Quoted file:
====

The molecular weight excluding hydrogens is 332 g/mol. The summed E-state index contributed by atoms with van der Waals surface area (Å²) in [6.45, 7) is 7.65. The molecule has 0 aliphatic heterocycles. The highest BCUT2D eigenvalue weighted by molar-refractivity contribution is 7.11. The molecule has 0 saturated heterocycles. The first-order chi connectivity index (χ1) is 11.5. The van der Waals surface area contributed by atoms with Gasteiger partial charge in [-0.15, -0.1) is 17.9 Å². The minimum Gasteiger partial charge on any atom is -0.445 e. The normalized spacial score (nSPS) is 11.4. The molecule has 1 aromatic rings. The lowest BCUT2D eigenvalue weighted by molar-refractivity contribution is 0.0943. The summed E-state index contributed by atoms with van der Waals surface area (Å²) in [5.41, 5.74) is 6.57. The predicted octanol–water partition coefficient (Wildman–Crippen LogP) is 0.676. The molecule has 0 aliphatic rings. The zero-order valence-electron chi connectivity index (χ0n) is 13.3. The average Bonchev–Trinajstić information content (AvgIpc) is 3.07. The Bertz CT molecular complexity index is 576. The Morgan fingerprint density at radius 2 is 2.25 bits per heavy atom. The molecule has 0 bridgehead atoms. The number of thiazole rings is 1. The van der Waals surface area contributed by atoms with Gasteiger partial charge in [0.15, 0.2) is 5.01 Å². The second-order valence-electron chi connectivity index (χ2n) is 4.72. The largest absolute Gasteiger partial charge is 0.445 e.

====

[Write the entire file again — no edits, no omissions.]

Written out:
The molecular weight excluding hydrogens is 332 g/mol. The summed E-state index contributed by atoms with van der Waals surface area (Å²) in [6.45, 7) is 7.65. The molecule has 0 aliphatic heterocycles. The highest BCUT2D eigenvalue weighted by molar-refractivity contribution is 7.11. The molecule has 0 saturated heterocycles. The first-order chi connectivity index (χ1) is 11.5. The van der Waals surface area contributed by atoms with Gasteiger partial charge in [-0.15, -0.1) is 17.9 Å². The minimum Gasteiger partial charge on any atom is -0.445 e. The normalized spacial score (nSPS) is 11.4. The molecule has 1 aromatic rings. The lowest BCUT2D eigenvalue weighted by molar-refractivity contribution is 0.0943. The summed E-state index contributed by atoms with van der Waals surface area (Å²) in [5.41, 5.74) is 6.57. The predicted octanol–water partition coefficient (Wildman–Crippen LogP) is 0.676. The molecule has 0 aliphatic rings. The zero-order valence-electron chi connectivity index (χ0n) is 13.3. The average Bonchev–Trinajstić information content (AvgIpc) is 3.07. The Bertz CT molecular complexity index is 576. The Morgan fingerprint density at radius 2 is 2.25 bits per heavy atom. The molecule has 0 bridgehead atoms. The number of thiazole rings is 1. The van der Waals surface area contributed by atoms with Gasteiger partial charge in [0.15, 0.2) is 5.01 Å². The second-order valence-electron chi connectivity index (χ2n) is 4.72. The largest absolute Gasteiger partial charge is 0.445 e.